Wednesday, January 2, 2013

Pink Ribbons - I hate Taxotere!

Pink Ribbons is a feature series I have started that is posted every Thursday.  I am a Pink Ribbon Warrior, having gone through the chemo, surgery, radiation, the year of waiting and recently stage 2 reconstruction...which I find is really the first of many little surgeries.  I am at a place in my life where I am willing to open my journal from that time and share with you my anger, fears, challenges and pain of finding out you have cancer.   These are not current events.  This is me sharing with you from the other side of breast cancer.

August 23, 2010

I can hardly breathe.  Not because I can't but because it hurts so much.  I have been caught unaware by this pain.  Absolutely everything in my body hurts.  What have I done to myself?  What is happening?

Last night I had some mild pain and I think I was in bed by 8 pm.  I felt great all weekend, then last night we stopped in at Walmart with grocery list.  I suddenly got weak and soooo fatigued that I stopped the go-cart and actually leaned over to rest my head on the handle bar.  I called Mr. Rosey on the cell phone and told him I needed help.  He was there in a flash and one look at my face, he just told me to give him the grocery list.  He said he'd finish picking up the items.  I parked the cart near the front and waited.  Some dear woman stopped to ask if I was okay.  I told her yes, I was just over tired, but my husband was in the store finishing our shopping.  I thanked her for her concern.  I won't tell you how seldom that happens.

So back to this morning.  I had an appointment to go to the clinic and get a "Neulasta" injection.  Neulasta is a special injection that churns up your bone marrow and makes it produce new blood cells. Dr. Joe was conflicted on whether to give it to me, but opted to go ahead.  I'm young *yay* in cancer standards, but I'm diabetic *boooo* so he decided I needed the injection.  During the night I tossed and turned.  I was so tired that I never really awoke fully, but Mr. R tells me I moaned nearly all night.  The alarm went off, and I lurched to the bathroom.  It was on the way around the corner that I realized my muscles were burning and felt heavy.  I called out his name and he was there in a flash...I simply couldn't straighten up without every muscle screaming in pain.

It took a lot of his assistance to help me dress, get me into the truck and up to the clinic.  Even more help to get me into the chemo room.  One of the nurses came trotting over.  Yes, I looked that bad.  She sat next to me and asked questions and I described the intense muscle burn, the ache and the challenge of moving any part of my body.  She frowned and told me to sit tight, I wasn't supposed to feel like this until AFTER the injection.  She went to cal Dr. Joe's nurse, Robin.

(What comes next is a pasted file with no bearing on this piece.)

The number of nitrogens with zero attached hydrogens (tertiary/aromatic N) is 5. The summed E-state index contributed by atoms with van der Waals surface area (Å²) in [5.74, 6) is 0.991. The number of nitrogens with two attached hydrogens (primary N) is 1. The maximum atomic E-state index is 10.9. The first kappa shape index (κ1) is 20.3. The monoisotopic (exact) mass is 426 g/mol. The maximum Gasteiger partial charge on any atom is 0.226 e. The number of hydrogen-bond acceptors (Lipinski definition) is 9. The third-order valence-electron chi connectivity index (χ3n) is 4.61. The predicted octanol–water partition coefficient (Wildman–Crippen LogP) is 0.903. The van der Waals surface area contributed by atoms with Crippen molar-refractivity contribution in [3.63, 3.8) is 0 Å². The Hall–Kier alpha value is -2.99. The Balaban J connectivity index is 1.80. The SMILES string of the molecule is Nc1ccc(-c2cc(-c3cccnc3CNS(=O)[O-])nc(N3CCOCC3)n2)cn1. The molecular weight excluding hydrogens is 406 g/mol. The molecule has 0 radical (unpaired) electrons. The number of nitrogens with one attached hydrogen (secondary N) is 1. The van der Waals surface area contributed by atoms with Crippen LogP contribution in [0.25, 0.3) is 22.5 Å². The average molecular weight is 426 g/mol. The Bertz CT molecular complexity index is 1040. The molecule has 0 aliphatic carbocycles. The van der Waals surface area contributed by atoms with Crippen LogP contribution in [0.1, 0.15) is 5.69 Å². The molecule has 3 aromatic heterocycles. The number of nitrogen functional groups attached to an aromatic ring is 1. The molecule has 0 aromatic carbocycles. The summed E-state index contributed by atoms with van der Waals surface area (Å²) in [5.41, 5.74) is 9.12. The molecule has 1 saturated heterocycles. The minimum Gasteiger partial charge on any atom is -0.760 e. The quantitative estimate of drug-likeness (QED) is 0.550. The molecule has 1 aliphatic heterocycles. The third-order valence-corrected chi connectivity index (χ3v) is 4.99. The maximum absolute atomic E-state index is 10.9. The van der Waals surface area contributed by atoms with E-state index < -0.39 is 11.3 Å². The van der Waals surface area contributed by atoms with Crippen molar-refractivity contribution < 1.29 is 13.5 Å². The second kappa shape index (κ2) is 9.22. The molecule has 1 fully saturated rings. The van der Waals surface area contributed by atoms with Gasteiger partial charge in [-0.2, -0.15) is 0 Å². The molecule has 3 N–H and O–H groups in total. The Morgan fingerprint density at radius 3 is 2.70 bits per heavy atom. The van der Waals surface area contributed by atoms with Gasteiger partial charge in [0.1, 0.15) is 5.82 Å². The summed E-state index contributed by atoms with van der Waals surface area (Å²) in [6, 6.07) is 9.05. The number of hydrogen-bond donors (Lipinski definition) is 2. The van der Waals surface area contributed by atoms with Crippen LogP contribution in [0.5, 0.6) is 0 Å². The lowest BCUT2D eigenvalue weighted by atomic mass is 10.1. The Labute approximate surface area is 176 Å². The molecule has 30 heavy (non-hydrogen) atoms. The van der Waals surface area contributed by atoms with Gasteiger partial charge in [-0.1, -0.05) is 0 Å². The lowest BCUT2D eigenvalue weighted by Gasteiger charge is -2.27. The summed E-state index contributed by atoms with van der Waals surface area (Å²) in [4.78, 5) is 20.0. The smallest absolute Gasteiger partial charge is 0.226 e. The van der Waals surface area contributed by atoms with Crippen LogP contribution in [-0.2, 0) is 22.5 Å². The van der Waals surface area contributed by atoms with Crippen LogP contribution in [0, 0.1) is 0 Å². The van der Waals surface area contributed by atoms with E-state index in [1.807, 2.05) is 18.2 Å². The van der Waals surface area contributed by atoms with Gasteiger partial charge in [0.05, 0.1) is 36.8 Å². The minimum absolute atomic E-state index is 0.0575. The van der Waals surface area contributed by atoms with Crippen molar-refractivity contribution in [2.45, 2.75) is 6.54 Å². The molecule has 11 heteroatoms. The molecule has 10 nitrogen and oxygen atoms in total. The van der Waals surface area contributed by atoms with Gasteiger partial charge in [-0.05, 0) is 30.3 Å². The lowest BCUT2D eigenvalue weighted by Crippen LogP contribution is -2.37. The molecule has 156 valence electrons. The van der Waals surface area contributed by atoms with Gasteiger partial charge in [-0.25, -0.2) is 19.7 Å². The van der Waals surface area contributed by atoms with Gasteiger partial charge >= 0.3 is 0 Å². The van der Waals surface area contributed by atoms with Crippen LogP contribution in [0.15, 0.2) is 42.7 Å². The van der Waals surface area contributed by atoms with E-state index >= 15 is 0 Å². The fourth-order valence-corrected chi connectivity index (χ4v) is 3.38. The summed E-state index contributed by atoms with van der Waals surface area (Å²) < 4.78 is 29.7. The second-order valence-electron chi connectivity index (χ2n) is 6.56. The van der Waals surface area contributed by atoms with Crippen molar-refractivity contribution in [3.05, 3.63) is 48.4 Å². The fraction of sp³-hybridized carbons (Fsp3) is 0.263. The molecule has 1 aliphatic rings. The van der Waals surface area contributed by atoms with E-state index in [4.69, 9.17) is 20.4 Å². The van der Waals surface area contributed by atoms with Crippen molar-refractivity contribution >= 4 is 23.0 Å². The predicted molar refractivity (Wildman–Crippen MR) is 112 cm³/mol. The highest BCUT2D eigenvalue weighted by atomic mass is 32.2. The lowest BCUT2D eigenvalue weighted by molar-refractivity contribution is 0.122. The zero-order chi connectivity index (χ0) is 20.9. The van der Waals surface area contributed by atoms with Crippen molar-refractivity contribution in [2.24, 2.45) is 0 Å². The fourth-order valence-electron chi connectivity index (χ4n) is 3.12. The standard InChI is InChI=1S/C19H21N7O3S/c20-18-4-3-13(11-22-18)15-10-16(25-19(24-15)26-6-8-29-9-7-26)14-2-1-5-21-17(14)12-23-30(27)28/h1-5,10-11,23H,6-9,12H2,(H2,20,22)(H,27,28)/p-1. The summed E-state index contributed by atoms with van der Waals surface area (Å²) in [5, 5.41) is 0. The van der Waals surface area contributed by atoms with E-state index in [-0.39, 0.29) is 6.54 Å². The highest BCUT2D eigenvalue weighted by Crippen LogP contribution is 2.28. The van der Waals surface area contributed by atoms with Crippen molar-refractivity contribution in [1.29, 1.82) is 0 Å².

Robin took a look at me and called Dr. Joe down to the clinic.  He gave me the once over and then informed me that I had "won the lottery."  Approximately 20% of people who take Taxotere will experience extreme muscle pain and ache.  I was demonstrating how extreme it could be.  He suggested I stop and play Powerball on my way to fill the several scripts of pain relievers, as I had hit the odds on this drug.  He prescribed a couple drugs and told me if the pain remained as severe, to call and he'd order more.  The narcotic pain meds knocked the pain levels down to a tolerable level but I was not pain free.  By day 10 the muscle pain level dramatically decreased.

However I found myself dealing with another side effect....extreme dryness.  When I say I dried up, I mean EVERYTHING dried up.  I became one huge flaking, itchy dry specter of myself.  Each step, I released both flakes of DNA and strands of hair.  I wasn't really losing my hair yet but the chemo had sucked all the shine, body and moisture out of my hair.  It now had the texture of straw.  Frankly I was ready to rid myself of it.  It stuck out all over and I started wearing hats to hide the horrid texture.

I hate Taxotere, but I hope it does it's job.

You never know what will happen next and next I will share about the wonderful effects of Neulasta and my very own personal miracle!

Fighting Cancer takes Courage to face the unknown

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